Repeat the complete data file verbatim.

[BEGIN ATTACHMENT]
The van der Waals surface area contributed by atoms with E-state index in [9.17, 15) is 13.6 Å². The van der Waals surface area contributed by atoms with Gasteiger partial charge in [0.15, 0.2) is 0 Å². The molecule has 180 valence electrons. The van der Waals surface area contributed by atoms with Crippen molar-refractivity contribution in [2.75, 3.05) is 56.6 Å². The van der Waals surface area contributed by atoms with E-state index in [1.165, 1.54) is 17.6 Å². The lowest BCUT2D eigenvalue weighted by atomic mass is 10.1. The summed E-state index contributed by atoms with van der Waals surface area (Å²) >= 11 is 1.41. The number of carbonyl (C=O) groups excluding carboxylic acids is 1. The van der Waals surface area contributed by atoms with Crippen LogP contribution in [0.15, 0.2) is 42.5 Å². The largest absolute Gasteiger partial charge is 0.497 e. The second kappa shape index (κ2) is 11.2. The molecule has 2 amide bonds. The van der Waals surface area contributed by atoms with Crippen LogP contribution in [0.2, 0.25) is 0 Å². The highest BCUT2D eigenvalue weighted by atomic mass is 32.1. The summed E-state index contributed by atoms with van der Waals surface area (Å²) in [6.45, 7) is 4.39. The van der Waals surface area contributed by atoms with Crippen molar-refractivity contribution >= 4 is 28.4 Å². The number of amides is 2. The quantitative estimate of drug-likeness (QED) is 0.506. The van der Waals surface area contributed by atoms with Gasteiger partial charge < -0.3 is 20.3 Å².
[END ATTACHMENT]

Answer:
The van der Waals surface area contributed by atoms with E-state index in [9.17, 15) is 13.6 Å². The van der Waals surface area contributed by atoms with Gasteiger partial charge in [0.15, 0.2) is 0 Å². The molecule has 180 valence electrons. The van der Waals surface area contributed by atoms with Crippen molar-refractivity contribution in [2.75, 3.05) is 56.6 Å². The van der Waals surface area contributed by atoms with E-state index in [1.165, 1.54) is 17.6 Å². The lowest BCUT2D eigenvalue weighted by atomic mass is 10.1. The summed E-state index contributed by atoms with van der Waals surface area (Å²) >= 11 is 1.41. The number of carbonyl (C=O) groups excluding carboxylic acids is 1. The van der Waals surface area contributed by atoms with Crippen LogP contribution in [0.15, 0.2) is 42.5 Å². The largest absolute Gasteiger partial charge is 0.497 e. The second kappa shape index (κ2) is 11.2. The molecule has 2 amide bonds. The van der Waals surface area contributed by atoms with Crippen LogP contribution in [0.2, 0.25) is 0 Å². The highest BCUT2D eigenvalue weighted by atomic mass is 32.1. The summed E-state index contributed by atoms with van der Waals surface area (Å²) in [6.45, 7) is 4.39. The van der Waals surface area contributed by atoms with Crippen molar-refractivity contribution >= 4 is 28.4 Å². The number of amides is 2. The quantitative estimate of drug-likeness (QED) is 0.506. The van der Waals surface area contributed by atoms with Gasteiger partial charge < -0.3 is 20.3 Å².